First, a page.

[ 235 Pa. Super. Page 279]
political subdivisions.*fn41 In concluding that the Delaware River Port Authority "is to all intents and purposes synonymous with the Commonwealth," id. at 188, 182 A.2d at 518, the Court again examined the substantive relationship with the Commonwealth. The Court noted that the Port Authority is "strictly controlled by and responsible to the legislatures and the governors of the two states,"*fn42 that the Authority acted through the Attorney General in condemning property, that purchase or condemnation would be done in the name of the Commonwealth and that the legislature intended to make the Authority "a vital arm of the Commonwealth." Id. at 184, 182 A.2d at 517.*fn43 The members of the Authority are appointed by the Governor.*fn44 The reasoning of Rader and Anderson was followed without discussion in Roney v. General State Authority, 413 Pa. 218, 196 A.2d 349 (1964).
It is apparent that utilizing the factors found to be determinative in Rader and Anderson, the Redevelopment Authority can be distinguished readily from the turnpike commission and the Port Authority. The essentially localized nature of the redevelopment authorities has been noted before.
[ 235 Pa. Super. Page 280]
"[A]ll the powers given to the Authority . . . are subject to the approval of the city council or the county commissioners, and only after all the details of the particular project are formulated is the ultimate decision made by those governing bodies . . . The planning necessary to accomplish the purposes of the act must necessarily vary from place to place within the same city or county and from city to city and county to county." Belovsky v. Redevelopment Auth., 357 Pa. 329, 342, 54 A.2d 277, 283 (1947).
The Court in Schenck v. Pittsburgh, 364 Pa. 31, 70 A.2d 612 (1950) described the procedures by which each authority proposal must be reviewed by the local governing body. "[T]he Urban Redevelopment Law was obviously intended to give wide scope to municipalities in redesigning and rebuilding such areas within their limits as . . . no longer meet the economic and social needs of modern city life and progress . . . It is for the Authority . . . to decide upon the terms of their contract and for the City Council to approve or reject it . . ." Id. at 37-38, 70 A.2d at 615. Thus, in actions against local redevelopment authorities it is the local governing body, not the Commonwealth, which is an indispensable party to the action. Schwartz v. Urban Redevelopment Auth., 411 Pa. 530, 192 A.2d 371 (1963).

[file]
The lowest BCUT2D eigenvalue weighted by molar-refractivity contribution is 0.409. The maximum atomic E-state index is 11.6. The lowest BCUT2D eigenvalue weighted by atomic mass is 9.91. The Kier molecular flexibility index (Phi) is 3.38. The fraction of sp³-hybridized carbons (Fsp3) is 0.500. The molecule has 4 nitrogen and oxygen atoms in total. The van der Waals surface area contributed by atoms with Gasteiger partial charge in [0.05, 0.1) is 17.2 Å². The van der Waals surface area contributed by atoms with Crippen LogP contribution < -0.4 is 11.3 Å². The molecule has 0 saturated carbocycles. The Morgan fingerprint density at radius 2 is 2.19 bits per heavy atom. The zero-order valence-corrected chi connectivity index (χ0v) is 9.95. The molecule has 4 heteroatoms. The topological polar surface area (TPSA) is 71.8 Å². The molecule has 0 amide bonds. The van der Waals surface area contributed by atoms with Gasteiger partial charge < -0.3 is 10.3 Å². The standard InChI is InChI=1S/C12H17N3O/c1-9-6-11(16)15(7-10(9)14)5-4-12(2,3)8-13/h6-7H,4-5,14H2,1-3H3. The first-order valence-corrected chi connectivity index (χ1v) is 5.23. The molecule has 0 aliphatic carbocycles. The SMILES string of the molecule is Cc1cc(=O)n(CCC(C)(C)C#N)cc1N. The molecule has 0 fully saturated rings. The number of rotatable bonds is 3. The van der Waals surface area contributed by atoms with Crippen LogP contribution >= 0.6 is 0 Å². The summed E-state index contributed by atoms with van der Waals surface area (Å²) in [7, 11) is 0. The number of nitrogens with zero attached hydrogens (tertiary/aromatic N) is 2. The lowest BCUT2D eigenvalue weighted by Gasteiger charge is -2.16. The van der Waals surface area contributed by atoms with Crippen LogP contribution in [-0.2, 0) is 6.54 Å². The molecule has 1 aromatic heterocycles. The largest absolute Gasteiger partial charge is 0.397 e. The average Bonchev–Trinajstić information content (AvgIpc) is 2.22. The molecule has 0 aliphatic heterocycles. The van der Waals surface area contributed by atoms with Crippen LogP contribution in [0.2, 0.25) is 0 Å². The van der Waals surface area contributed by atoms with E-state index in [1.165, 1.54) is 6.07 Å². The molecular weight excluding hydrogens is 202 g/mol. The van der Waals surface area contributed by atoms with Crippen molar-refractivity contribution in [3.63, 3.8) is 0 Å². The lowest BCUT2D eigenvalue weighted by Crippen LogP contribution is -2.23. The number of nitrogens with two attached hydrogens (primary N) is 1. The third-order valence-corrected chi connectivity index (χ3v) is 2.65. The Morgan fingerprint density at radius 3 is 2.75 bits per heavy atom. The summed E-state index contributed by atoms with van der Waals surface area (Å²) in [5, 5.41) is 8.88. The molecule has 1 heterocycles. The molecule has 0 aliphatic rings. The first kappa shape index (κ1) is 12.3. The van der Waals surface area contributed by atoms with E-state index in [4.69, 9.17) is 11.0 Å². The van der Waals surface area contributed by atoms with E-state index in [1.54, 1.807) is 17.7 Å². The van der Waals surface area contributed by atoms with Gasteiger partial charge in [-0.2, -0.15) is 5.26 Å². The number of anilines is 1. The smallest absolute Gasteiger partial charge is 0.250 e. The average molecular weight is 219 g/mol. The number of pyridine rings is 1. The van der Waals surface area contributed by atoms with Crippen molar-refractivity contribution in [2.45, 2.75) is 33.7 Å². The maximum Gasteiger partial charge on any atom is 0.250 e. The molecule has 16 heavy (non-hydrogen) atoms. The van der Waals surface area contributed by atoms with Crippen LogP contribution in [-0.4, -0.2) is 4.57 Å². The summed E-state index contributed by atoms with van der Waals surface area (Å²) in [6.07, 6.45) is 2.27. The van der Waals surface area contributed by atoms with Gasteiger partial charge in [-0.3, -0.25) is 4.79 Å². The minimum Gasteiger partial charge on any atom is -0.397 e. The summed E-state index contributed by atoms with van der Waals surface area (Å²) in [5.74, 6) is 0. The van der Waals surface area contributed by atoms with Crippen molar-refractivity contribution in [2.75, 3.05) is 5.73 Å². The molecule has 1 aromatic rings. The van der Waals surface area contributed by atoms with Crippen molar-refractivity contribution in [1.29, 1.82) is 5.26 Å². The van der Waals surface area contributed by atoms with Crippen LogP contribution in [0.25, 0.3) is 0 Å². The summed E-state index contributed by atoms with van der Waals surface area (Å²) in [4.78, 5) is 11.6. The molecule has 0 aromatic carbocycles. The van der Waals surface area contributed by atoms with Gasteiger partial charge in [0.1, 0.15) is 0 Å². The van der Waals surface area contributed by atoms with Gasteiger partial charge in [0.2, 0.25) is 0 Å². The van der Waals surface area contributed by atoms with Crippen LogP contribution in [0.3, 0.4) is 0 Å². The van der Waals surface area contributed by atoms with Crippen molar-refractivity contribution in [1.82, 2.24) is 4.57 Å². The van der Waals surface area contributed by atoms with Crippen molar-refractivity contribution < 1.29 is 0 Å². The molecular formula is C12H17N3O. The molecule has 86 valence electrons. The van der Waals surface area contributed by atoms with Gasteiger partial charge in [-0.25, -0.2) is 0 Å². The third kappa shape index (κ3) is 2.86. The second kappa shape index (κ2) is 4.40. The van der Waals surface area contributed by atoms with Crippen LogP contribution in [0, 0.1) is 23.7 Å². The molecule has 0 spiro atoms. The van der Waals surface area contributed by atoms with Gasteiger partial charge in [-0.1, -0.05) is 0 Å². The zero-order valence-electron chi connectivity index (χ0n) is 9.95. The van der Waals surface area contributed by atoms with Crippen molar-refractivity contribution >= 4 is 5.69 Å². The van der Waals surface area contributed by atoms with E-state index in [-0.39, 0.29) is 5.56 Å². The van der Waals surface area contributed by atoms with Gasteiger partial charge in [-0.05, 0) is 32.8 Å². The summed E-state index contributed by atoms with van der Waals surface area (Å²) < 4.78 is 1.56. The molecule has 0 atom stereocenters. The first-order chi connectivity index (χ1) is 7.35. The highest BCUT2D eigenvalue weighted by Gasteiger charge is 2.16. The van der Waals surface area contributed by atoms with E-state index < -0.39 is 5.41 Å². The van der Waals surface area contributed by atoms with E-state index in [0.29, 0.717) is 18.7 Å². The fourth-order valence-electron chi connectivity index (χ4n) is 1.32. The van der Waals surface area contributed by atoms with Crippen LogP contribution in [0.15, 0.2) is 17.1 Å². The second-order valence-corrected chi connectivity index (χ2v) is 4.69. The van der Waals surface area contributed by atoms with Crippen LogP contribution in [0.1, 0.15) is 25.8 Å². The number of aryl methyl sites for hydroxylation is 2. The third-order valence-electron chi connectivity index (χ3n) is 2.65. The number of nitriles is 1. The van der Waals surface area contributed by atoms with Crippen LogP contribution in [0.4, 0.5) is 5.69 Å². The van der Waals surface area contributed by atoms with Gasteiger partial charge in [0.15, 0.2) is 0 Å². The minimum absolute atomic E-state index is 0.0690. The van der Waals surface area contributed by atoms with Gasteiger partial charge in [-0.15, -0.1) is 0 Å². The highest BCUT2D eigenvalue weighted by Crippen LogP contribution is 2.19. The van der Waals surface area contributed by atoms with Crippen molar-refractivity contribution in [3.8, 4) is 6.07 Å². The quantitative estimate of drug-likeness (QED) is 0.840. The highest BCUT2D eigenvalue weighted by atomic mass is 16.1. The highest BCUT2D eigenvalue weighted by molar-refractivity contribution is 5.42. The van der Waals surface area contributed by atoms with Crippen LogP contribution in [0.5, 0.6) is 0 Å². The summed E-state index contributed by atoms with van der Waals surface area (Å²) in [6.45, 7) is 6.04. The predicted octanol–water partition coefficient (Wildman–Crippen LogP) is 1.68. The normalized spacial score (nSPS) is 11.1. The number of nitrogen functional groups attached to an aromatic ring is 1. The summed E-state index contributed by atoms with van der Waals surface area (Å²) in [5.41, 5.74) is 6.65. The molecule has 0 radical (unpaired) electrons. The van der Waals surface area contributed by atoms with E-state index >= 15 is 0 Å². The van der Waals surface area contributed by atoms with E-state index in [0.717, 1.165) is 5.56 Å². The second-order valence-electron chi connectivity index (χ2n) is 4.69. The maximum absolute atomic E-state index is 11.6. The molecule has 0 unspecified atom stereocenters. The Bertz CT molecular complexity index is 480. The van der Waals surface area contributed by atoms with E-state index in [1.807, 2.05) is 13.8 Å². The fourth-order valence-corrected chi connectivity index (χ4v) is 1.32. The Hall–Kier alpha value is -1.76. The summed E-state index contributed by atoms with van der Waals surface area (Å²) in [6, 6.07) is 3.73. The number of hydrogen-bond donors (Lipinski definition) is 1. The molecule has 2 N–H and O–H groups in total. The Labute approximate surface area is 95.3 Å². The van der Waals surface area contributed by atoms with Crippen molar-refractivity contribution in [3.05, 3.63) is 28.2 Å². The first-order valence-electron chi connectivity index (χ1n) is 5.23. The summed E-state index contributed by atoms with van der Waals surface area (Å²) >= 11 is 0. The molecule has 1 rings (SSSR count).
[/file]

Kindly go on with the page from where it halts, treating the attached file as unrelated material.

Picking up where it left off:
A municipal authority is an entity distinct from both the Commonwealth and a political subdivision; it is a "municipal corporation," Commonwealth v. Erie Met. Transit Auth., 444 Pa. 345, 350, 281 A.2d 882, 885 (1971), and a redevelopment authority is similar to a housing authority*fn45 which, as a municipal corporation, was, prior
[ 235 Pa. Super. Page 281]
to Ayala, liable for negligence in proprietary functions. Hill v. Allentown Housing Auth., 373 Pa. 92, 95 A.2d 519 (1953) (citing only cases involving immunity of municipal government). The Redevelopment Authority is also similar to a parking authority*fn46 which in an eminent domain case similar to Anderson, supra, has been held in contradistinction to the Port Authority, liable for consequential damages in the same manner as municipalities. Peterson v. Pittsburgh Public Parking Auth., 383 Pa. 383, 119 A.2d 79 (1956).
Our Supreme Court has repeatedly urged the legislature to undertake a comprehensive review of the immunity question. See e.g., Brown, supra at 571 n. 6, 305 A.2d at 870 n. 6. Without such review the courts will be compelled to continue refining the nature of immunity on a piecemeal case-by-case basis such as this. We hold that the Redevelopment Authority, by all indicia of substance rather than form, is not cloaked with the Commonwealth's garments of sovereign immunity, and that it must stand in court to defend the plaintiff's claim.*fn47